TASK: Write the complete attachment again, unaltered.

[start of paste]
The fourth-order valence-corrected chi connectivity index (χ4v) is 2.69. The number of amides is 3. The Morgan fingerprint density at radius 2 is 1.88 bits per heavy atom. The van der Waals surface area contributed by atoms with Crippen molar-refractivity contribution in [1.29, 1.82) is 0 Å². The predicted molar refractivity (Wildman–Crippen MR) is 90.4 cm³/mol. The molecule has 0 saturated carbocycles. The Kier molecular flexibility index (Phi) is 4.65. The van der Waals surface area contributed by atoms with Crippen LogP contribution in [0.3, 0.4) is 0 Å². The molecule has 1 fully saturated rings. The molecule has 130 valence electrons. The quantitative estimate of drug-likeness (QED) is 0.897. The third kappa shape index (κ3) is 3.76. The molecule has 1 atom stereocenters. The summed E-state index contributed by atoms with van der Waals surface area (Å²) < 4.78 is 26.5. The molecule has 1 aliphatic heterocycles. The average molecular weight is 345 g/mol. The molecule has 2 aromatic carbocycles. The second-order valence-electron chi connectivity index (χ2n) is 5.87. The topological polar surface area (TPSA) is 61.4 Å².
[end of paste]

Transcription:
The fourth-order valence-corrected chi connectivity index (χ4v) is 2.69. The number of amides is 3. The Morgan fingerprint density at radius 2 is 1.88 bits per heavy atom. The van der Waals surface area contributed by atoms with Crippen molar-refractivity contribution in [1.29, 1.82) is 0 Å². The predicted molar refractivity (Wildman–Crippen MR) is 90.4 cm³/mol. The molecule has 0 saturated carbocycles. The Kier molecular flexibility index (Phi) is 4.65. The van der Waals surface area contributed by atoms with Crippen LogP contribution in [0.3, 0.4) is 0 Å². The molecule has 1 fully saturated rings. The molecule has 130 valence electrons. The quantitative estimate of drug-likeness (QED) is 0.897. The third kappa shape index (κ3) is 3.76. The molecule has 1 atom stereocenters. The summed E-state index contributed by atoms with van der Waals surface area (Å²) < 4.78 is 26.5. The molecule has 1 aliphatic heterocycles. The average molecular weight is 345 g/mol. The molecule has 2 aromatic carbocycles. The second-order valence-electron chi connectivity index (χ2n) is 5.87. The topological polar surface area (TPSA) is 61.4 Å².